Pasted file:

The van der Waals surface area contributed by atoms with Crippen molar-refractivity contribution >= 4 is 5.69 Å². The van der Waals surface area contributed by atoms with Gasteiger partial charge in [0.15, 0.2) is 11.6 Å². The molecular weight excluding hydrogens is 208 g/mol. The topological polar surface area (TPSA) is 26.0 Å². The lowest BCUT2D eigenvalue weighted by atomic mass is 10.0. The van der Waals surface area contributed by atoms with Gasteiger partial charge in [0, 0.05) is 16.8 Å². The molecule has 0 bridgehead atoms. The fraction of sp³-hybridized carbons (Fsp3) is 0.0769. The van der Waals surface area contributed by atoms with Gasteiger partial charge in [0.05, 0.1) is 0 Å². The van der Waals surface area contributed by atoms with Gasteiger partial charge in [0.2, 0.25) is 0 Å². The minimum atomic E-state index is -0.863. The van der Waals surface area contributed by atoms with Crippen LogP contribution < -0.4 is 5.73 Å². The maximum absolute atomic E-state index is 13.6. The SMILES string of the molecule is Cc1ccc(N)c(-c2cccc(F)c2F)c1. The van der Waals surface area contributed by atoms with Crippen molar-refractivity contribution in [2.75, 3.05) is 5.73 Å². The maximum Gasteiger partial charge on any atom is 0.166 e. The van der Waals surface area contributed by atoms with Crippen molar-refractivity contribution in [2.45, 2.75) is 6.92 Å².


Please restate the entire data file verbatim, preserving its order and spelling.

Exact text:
The van der Waals surface area contributed by atoms with Crippen molar-refractivity contribution >= 4 is 5.69 Å². The van der Waals surface area contributed by atoms with Gasteiger partial charge in [0.15, 0.2) is 11.6 Å². The molecular weight excluding hydrogens is 208 g/mol. The topological polar surface area (TPSA) is 26.0 Å². The lowest BCUT2D eigenvalue weighted by atomic mass is 10.0. The van der Waals surface area contributed by atoms with Gasteiger partial charge in [0, 0.05) is 16.8 Å². The molecule has 0 bridgehead atoms. The fraction of sp³-hybridized carbons (Fsp3) is 0.0769. The van der Waals surface area contributed by atoms with Gasteiger partial charge in [0.05, 0.1) is 0 Å². The van der Waals surface area contributed by atoms with Gasteiger partial charge in [0.2, 0.25) is 0 Å². The minimum atomic E-state index is -0.863. The van der Waals surface area contributed by atoms with Crippen LogP contribution < -0.4 is 5.73 Å². The maximum absolute atomic E-state index is 13.6. The SMILES string of the molecule is Cc1ccc(N)c(-c2cccc(F)c2F)c1. The van der Waals surface area contributed by atoms with Crippen molar-refractivity contribution in [2.75, 3.05) is 5.73 Å². The maximum Gasteiger partial charge on any atom is 0.166 e. The van der Waals surface area contributed by atoms with Crippen molar-refractivity contribution in [2.45, 2.75) is 6.92 Å².